Though there had been no history of fraud within the highest echelons of the wine business, to that point, questions began to arise about this bottle after the sale. Many felt that “It [was] odd that whoever first found the [dozens of] bottles would not have shopped them to the highest bidder, instead of automatically selling to Rodenstock.” Some began to investigate. Lucia Goodwin from the Monticello Library, who had spent years organizing Jefferson’s extensive financial records of his life in France, including all of his purchases, could neither prove nor disprove the attribution of this wine to Jefferson. There was no evidence at all that he had ever purchased a 1787 Lafite. In fact, Jefferson, “a hero of meticulousness,” had recorded a purchase of only two of the four wines that Rodenstock had found. From 1787 on, Jefferson had also ordered all his wines directly from the chateaux involved. Any initials on the bottles would have had to have been put on them after the sale by one of Jefferson’s own people. The Rodenstock bottles were all engraved with Jefferson’s initials, but there was no record at Monticello of the significant expense that that process would have involved for the many bottles Jefferson purchased. Even more strange, Jefferson had never been known to use this style of engraving on any of his other bottles, though all of the Rodenstock bottles used this engraving style.
As several more of the Jefferson bottles came up for auction over the next few years, each one setting a new record, questions continued to arise regarding the bottles’ provenance. Privately, Rodenstock sold four more bottles to William Koch, who bought bottles dating from 1737 and 1771, far earlier than the Jefferson bottles.
International wine experts, especially some of those who had gone to Rodenstock’s tastings and come back with questions about the age of a few of the wines being served there, became increasingly suspicious. The big problem regarding the Jefferson wines, however, was proving that the wine in the bottles was not as advertised: If a bottle was opened and found to be adulterated, the evidence was destroyed! And if the wine proved to be “right,” the opened bottle would have been wasted as an investment.
Eventually, questions arose about the glass bottles themselves, the ullage (the amount of evaporation as seen in the level of the wine between the cork and the “shoulders” of the bottle), and ultimately, even the instruments used to engrave the bottles. Strangely, at subsequent tastings, Rodenstock’s men quickly recovered the corks and sealing wax after the bottles were opened, so no one had access to them for testing purposes.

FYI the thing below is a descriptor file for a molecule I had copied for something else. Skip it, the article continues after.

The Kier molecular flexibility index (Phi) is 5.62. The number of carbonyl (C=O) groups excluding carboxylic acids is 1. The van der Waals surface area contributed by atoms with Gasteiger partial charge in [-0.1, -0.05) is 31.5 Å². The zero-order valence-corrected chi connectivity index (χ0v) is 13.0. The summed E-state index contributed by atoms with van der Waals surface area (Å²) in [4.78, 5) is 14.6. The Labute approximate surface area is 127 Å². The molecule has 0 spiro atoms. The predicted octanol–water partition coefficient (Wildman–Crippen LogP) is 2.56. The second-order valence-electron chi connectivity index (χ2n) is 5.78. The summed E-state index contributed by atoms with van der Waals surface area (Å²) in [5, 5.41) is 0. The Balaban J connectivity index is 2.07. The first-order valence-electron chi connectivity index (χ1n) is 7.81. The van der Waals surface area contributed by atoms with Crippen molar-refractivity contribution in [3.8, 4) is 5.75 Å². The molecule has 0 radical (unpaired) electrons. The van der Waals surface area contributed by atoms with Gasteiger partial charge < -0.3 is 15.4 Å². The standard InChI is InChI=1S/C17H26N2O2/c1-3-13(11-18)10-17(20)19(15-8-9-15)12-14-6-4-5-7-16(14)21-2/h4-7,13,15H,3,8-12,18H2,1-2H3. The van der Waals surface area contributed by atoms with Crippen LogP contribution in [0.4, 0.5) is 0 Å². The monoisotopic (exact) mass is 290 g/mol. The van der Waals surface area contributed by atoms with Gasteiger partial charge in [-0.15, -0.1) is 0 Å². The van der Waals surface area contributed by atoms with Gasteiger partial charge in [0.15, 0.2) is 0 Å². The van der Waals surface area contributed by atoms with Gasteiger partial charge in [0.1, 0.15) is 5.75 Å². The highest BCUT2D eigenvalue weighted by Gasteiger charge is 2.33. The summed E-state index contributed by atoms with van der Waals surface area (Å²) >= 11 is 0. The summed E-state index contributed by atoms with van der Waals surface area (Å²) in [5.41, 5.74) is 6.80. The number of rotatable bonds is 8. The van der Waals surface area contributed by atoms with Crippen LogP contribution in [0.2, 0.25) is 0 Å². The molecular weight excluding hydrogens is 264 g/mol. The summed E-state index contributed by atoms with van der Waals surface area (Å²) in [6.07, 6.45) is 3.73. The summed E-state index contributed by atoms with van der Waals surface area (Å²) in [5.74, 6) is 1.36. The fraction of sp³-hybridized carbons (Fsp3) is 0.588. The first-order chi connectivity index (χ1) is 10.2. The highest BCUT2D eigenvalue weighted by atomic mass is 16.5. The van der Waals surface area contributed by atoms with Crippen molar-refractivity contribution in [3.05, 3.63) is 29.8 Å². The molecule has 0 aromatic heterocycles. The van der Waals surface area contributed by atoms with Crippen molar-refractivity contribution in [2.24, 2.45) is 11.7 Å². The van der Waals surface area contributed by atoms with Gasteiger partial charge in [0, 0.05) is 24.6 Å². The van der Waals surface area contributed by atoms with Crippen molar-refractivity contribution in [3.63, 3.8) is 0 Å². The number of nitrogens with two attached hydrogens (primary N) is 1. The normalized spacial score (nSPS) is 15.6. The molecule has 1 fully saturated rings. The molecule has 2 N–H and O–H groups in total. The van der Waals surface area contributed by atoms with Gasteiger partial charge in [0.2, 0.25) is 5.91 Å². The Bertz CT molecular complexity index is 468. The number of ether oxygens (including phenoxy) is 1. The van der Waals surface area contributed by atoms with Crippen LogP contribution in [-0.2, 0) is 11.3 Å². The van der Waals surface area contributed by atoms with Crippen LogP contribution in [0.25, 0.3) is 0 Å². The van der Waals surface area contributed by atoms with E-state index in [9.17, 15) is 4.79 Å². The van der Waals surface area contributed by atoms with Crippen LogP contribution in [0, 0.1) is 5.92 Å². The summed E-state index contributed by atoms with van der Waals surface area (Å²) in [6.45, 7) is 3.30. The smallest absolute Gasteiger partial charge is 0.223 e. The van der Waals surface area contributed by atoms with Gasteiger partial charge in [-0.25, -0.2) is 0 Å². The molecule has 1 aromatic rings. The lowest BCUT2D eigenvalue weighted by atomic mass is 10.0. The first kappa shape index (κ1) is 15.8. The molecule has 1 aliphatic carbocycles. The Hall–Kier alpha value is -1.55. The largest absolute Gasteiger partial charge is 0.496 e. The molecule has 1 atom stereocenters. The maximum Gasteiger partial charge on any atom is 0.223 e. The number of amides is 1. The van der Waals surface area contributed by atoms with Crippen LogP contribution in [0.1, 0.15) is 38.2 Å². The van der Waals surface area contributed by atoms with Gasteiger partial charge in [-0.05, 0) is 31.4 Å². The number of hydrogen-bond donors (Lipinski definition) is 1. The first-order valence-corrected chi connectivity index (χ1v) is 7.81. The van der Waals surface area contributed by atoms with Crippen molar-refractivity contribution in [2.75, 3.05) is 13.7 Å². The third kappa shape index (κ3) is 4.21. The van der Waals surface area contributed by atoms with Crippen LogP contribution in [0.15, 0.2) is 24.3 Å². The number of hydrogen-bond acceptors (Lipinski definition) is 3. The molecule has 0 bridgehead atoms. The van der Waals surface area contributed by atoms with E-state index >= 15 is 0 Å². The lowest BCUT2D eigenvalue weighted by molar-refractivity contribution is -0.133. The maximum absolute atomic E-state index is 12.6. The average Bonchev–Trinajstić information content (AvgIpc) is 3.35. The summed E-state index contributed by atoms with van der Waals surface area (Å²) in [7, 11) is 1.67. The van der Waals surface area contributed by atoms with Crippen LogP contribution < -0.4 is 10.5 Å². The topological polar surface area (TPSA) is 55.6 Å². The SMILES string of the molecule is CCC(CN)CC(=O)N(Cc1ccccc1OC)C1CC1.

In the second half of the book, author Benjamin Wallace takes the reader from 1987, when the first sale took place, to the present, detailing the new techniques which can now be used (and were used on the Jefferson bottles) to date bottles, wine, sediments, engraving, wax, and corks. High tech labs, with experts on everything from tests for germanium, thermoluminescence, carbon, and lead, create a fascinating story of how the wine market has evolved to the present and the safeguards now in place to prevent mistakes regarding the age of wines. Benjamin Wallace keeps the excitement high as he details the search for information about the Jefferson wines and the eventual outcome. (The lengthy lawsuits which resulted from these sales have now been settled. See links at end of the photo credits.)
Photos, in order: The author’s photo is from http://www.npr.org
Michael Broadbent’s photo, by Kent Hanson, may be found here: http://www.winespectator.com
The wine auction photo is from http://images.businessweek.com
Kip Forbes with the family friend appears here: http://www.forbes.com
Hardy Rodenstock’s photo may be found on http://weindeuter.blogspot.com
William Koch’s photo is from
Regarding subsequent lawsuits: The result of Michael Broadbent’s lawsuit against RandomHouse for publishing this book may be seen here: http://www.winespectator.com
The story of the lengthy Koch v. Christie’s lawsuit is here: http://www.huffingtonpost.com